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April 12, 2022

State Street project promises new ‘livability’ downtown

Photo | Liese Klein New Haven Mayor Justin Elicker speaks at a news conference announcing $5.4 million in new funding to revitalize Lower State Street on April 12, 2022.

“There’s going to be more feet on the street.”

That’s the vision of the future for New Haven’s Lower State Street celebrated Tuesday at a news conference marking $5.4 million in new development funding under Gov. Ned Lamont’s Connecticut Communities Challenge Grant Program. 

The money, aimed at revitalizing a downtown stretch of State from Audubon to George, will go to “unlock the redevelopment potential of several parking lots for transit-oriented development/mixed-use development,” according to Lamont’s announcement.

City and state lawmakers and economic development officials gathered at Metro North’s State Street Tuesday to outline a vision for using the funding to bring people to the area to live, shop and work. Planned are 652,000 square feet of newly developed space, including 447 new housing units and 80,000 square feet of retail.

“That’s the potential here and that’s what we’ll be working towards in this eight-block corridor,” New Haven Mayor Justin Elicker said. “It will help jump-start new opportunities for inclusive growth.”

Alexandra Daum, deputy commissioner of the Department of Economic & Community Development  (DECD), said that New Haven’s bid for funding rose to the top of the pile due its focus on restoring the “livability” of the area.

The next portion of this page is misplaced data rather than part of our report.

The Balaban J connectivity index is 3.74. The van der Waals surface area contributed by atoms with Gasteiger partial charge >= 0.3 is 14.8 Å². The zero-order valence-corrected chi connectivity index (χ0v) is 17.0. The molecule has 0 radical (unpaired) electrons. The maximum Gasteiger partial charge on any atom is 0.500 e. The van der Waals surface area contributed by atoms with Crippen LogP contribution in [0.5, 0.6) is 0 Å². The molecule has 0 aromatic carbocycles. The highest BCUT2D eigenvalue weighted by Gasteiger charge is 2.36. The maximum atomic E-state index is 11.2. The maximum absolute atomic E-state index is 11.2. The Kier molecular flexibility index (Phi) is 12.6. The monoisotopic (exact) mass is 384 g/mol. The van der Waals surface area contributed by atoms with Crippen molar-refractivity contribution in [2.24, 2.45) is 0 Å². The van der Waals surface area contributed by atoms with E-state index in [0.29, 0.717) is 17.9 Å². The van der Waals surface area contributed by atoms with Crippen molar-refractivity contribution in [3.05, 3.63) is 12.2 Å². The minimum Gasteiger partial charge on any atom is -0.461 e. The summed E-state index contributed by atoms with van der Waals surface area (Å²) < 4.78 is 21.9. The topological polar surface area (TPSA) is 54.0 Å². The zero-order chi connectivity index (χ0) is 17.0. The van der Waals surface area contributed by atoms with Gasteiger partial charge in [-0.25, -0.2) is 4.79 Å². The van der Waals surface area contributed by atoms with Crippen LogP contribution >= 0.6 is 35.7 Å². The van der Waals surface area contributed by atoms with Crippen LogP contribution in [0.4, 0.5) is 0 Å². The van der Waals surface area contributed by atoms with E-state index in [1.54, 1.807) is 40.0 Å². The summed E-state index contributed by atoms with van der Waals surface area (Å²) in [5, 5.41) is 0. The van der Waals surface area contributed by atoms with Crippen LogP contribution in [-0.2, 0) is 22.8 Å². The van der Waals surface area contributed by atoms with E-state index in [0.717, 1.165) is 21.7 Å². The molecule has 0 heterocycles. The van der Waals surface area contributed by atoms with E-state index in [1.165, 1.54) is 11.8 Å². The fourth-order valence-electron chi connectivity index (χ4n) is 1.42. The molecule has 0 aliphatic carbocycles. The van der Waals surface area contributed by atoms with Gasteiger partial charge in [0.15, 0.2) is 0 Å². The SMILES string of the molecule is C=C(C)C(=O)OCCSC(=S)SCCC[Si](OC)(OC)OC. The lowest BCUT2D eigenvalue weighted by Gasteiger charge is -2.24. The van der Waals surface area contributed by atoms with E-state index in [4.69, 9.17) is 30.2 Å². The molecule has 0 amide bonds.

“There’s going to be more feet on the street,” Daum said. “It means being able to walk to things, it means being able to take transit to work and it means being able to afford where you live. This project hits on all of those components.”

Existing State Street businesses including Cafe 9, Sharon Joy Salon and Elm City Market will work with the city on the project, said Deputy Economic Development Administrator Carlos Eyzaguirre.

“We know it's a challenging time for retail,” Eyzaguirre said, adding that strong interest by local businesses in new retail space at Union Station makes the city optimistic it can fill 80,000 square feet of new real estate. 

“The residential market is booming here,” Elicker said, referring to new apartment buildings planned for State and nearby Wooster Square. “There's going to be a lot more customers to support the expansion of the retail sector.”

Contact Liese Klein at

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